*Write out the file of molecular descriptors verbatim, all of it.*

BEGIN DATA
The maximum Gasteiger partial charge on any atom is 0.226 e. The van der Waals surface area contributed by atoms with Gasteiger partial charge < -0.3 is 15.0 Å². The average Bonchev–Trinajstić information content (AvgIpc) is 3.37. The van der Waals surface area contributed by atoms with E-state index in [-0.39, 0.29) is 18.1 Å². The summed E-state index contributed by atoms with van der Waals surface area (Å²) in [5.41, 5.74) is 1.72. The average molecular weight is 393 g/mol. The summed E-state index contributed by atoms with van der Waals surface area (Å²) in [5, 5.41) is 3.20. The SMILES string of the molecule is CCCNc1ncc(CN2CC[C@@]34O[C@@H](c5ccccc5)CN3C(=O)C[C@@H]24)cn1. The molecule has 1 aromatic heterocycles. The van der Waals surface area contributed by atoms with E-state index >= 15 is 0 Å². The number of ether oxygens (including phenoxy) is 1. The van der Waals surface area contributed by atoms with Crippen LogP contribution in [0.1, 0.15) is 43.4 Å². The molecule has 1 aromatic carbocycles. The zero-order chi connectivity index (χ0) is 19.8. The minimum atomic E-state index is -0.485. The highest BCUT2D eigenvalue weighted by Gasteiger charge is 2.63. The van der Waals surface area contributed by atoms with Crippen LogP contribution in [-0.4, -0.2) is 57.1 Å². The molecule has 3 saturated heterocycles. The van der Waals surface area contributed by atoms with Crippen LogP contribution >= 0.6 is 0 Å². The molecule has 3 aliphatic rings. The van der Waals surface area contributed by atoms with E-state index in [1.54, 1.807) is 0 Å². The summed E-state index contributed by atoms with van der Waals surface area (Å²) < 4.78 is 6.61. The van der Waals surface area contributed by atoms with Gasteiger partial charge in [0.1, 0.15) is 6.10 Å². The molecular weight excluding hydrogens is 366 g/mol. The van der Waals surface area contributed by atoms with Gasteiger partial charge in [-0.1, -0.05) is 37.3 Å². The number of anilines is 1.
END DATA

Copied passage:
The maximum Gasteiger partial charge on any atom is 0.226 e. The van der Waals surface area contributed by atoms with Gasteiger partial charge < -0.3 is 15.0 Å². The average Bonchev–Trinajstić information content (AvgIpc) is 3.37. The van der Waals surface area contributed by atoms with E-state index in [-0.39, 0.29) is 18.1 Å². The summed E-state index contributed by atoms with van der Waals surface area (Å²) in [5.41, 5.74) is 1.72. The average molecular weight is 393 g/mol. The summed E-state index contributed by atoms with van der Waals surface area (Å²) in [5, 5.41) is 3.20. The SMILES string of the molecule is CCCNc1ncc(CN2CC[C@@]34O[C@@H](c5ccccc5)CN3C(=O)C[C@@H]24)cn1. The molecule has 1 aromatic heterocycles. The van der Waals surface area contributed by atoms with E-state index >= 15 is 0 Å². The number of ether oxygens (including phenoxy) is 1. The van der Waals surface area contributed by atoms with Crippen LogP contribution in [0.1, 0.15) is 43.4 Å². The molecule has 1 aromatic carbocycles. The zero-order chi connectivity index (χ0) is 19.8. The minimum atomic E-state index is -0.485. The highest BCUT2D eigenvalue weighted by Gasteiger charge is 2.63. The van der Waals surface area contributed by atoms with Crippen LogP contribution in [-0.4, -0.2) is 57.1 Å². The molecule has 3 saturated heterocycles. The van der Waals surface area contributed by atoms with Crippen LogP contribution >= 0.6 is 0 Å². The molecule has 3 aliphatic rings. The van der Waals surface area contributed by atoms with E-state index in [1.54, 1.807) is 0 Å². The summed E-state index contributed by atoms with van der Waals surface area (Å²) < 4.78 is 6.61. The van der Waals surface area contributed by atoms with Gasteiger partial charge in [0.1, 0.15) is 6.10 Å². The molecular weight excluding hydrogens is 366 g/mol. The van der Waals surface area contributed by atoms with Gasteiger partial charge in [-0.1, -0.05) is 37.3 Å². The number of anilines is 1.